AP News in Brief at 5:58 a.m. EDT

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Associated Press

Posted on June 19, 2012 at 7:00 AM

G-20 leaders in Mexico to unite behind coordinated plan for global job creation

LOS CABOS, Mexico (AP) — The leaders of the world's largest economies will portray themselves on Tuesday as united behind efforts to boost growth and job creation in order to repair a fragile global economy roiled by fears over the European financial crisis, according to a draft of the statement to be released at the end of the Group of 20 annual meeting.

It's far from certain, however, that the reassuring words will sooth markets whose harsh judgment of the official response to the crisis appears to be pushing Europe closer to deeper catastrophe by the day. On Monday, less than 12 hours after a Greek election quelled fears that the country could make a devastating exit from the Euro, fears about Spain drove that massive economy's borrowing costs dangerously close to the level where it would need a bailout.

The statement by the G-20 leaders includes language that appears aimed at easing the Spanish crisis by reassuring investors that Spain's treasury won't end up eating the costs of the up to 100 billion euro rescue of Spain's banks announced this month. Fears that the responsibility of paying back the bailout would fall on its government helped drive Spain's borrowing costs above the dangerously high 7 percent level.

"Euro area members of the G20 will take all necessary policy measures to safeguard the integrity and stability of the area ... and break the feedback loop between sovereigns and banks," the statement says.

It also places the G-20 on the side of those who have been arguing for a focus on job creation, including through government spending, instead of the budget cutbacks and austerity pushed most notably by German Chancellor Angela Merkel.

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Obama presses for stability from Europe, needing to come home from G-20 with economic momentum

LOS CABOS, Mexico (AP) — Needing an economic boost, President Barack Obama is trying to land assurances that Europe is closing in on a financial crisis response that will calm the markets and keep the continent's woes from undermining the world. As he presses European leaders to drum up economic demand, they want promises the United States won't plunge off a fiscal cliff by year's end.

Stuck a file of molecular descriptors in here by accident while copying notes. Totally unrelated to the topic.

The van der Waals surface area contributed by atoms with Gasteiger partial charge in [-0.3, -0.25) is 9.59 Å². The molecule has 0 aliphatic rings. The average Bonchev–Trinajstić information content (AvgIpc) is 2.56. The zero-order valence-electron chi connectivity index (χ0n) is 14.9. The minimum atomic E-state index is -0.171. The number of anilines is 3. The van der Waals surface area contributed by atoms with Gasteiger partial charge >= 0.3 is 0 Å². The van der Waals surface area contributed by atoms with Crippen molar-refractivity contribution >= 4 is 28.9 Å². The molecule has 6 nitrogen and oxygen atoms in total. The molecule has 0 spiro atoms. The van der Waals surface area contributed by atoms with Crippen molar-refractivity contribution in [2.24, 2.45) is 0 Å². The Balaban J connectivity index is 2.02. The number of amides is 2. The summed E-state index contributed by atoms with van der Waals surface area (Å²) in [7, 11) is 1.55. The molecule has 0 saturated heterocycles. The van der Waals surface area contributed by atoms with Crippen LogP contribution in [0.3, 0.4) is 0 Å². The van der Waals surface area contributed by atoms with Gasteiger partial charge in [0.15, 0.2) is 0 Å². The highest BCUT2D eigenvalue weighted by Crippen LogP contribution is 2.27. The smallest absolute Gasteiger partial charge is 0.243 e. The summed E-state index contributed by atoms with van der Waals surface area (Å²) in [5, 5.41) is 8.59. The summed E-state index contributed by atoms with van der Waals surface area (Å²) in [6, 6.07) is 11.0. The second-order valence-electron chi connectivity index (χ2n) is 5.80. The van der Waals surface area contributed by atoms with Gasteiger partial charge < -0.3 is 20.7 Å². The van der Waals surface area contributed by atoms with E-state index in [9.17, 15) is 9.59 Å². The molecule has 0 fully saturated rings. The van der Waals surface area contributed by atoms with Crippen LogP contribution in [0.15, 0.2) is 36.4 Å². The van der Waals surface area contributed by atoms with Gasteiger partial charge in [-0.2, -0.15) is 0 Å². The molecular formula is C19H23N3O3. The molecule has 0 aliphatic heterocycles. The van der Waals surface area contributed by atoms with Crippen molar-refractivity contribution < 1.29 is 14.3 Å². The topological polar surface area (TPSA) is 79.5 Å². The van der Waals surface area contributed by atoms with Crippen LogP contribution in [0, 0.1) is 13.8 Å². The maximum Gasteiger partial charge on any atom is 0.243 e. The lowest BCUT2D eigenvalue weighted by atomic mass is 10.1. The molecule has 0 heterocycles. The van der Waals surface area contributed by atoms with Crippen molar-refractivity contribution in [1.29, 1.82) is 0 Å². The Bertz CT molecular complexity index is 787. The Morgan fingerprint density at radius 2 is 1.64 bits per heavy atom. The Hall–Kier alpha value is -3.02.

Obama, as leader of the giant but struggling U.S. economy, remains central to the Group of 20 summit talks wrapping up Tuesday in this coastal resort region. But it is the European members gathered here, led by Germany and its chancellor, Angela Merkel, who carry both the power and responsibility to stabilize a eurozone reeling from debt, banking and political problems.

Obama sent some upbeat signals Monday amid a sense of global relief that Greece, based on new elections, would not renege on its bailout terms and ditch the euro currency. Obama left a meeting with Merkel feeling "encouraged" about Europe's direction, a spokesman said, as an even more consequential European summit on the crisis approaches in Brussels.

Europe's ability to turn around its fortunes fast will have direct bearing on whether Obama wins a second term. The bigger the drag from abroad, the harder the job growth in the United States.

Obama said all countries must "make sure that we're contributing so that the economy grows, the situation stabilizes, confidence returns to the markets, and most importantly, we're giving our people the chance if they work hard to succeed and do well." After lobbying for Greek voters to stick with budget reforms and the euro, he called their election results a "positive prospect."

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Talk of drones patrolling US skies raises fear Americans' privacy may be at risk

WASHINGTON (AP) — The prospect that thousands of drones could be patrolling U.S. skies by the end of this decade is raising the specter of a Big Brother government that peers into backyards and bedrooms.

The worries began mostly on the political margins, but there are signs that ordinary people are starting to fret that unmanned aircraft could soon be circling overhead.

Jeff Landry, a freshman Republican congressman from Louisiana's coastal bayou country, said constituents have stopped him while shopping at Walmart to talk about it.

"There is a distrust amongst the people who have come and discussed this issue with me about our government," Landry said. "It's raising an alarm with the American public."